I was also shocked to learn that Santa Claus could not come to our house. Apparently, although I went to see him faithfully at Eaton’s every year and was always there at Queen’s Park to see him go by with his reindeer, he could not come down our chimney. As my mother explained, we had a furnace in which we burned coal all winter and he would get incinerated if he made the attempt. Somehow, this also turned out to be because we were Jewish.

I had a crisis every year when our class drew names out of a hat and I had to exchange Christmas gifts with another child. There were endless heated discussions in the family on what we should do, but in the end, I just participated in a very self-conscious way. It was always embarrassing to explain that this was not our custom and no, I didn’t receive anything else for Christmas. After all, I was Yiddish, not English.

My brother, who could handle himself very well in a fight, nevertheless at one point became extremely conscious of how “Yiddish” my name sounded, even in its English version. When I was about six or seven, he took me aside and explained that he was embarrassed by having to go out in the neighbourhood, yelling “Rubin,” every time he called me in for supper. So from that moment until I was about 17, he and everyone else outside the family called me “Norm” — a more normal name for those parts.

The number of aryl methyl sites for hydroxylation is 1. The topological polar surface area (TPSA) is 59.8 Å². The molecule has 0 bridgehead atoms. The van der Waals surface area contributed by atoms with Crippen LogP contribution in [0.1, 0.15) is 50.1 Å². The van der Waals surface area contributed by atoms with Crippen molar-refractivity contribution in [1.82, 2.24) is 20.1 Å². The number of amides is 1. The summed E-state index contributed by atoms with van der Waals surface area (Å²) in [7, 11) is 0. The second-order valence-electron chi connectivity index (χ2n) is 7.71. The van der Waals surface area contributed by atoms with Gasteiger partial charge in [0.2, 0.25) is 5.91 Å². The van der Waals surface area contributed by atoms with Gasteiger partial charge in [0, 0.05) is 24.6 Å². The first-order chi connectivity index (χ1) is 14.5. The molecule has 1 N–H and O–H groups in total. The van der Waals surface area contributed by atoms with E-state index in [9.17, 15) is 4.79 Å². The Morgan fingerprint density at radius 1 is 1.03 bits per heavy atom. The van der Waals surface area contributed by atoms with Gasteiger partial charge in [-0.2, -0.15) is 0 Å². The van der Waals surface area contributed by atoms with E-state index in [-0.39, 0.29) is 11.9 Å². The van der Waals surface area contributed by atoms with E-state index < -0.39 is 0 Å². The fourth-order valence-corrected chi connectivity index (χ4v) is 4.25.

I could never shake off the feeling that my Jewishness was something not to advertise. When I was 15, my father’s cousin from Israel paid us a visit. A student cantor, he would break out into Hebrew song everywhere. On a visit to Toronto Island, he and I sat down to a homemade lunch at a picnic table. Suddenly, he took off his hat and put on his skull cap. I broke out into a cold sweat. Was anyone watching? Would people laugh? Was there anyone who could attack me from behind? I felt as conspicuous as if he had just taken off all his clothes.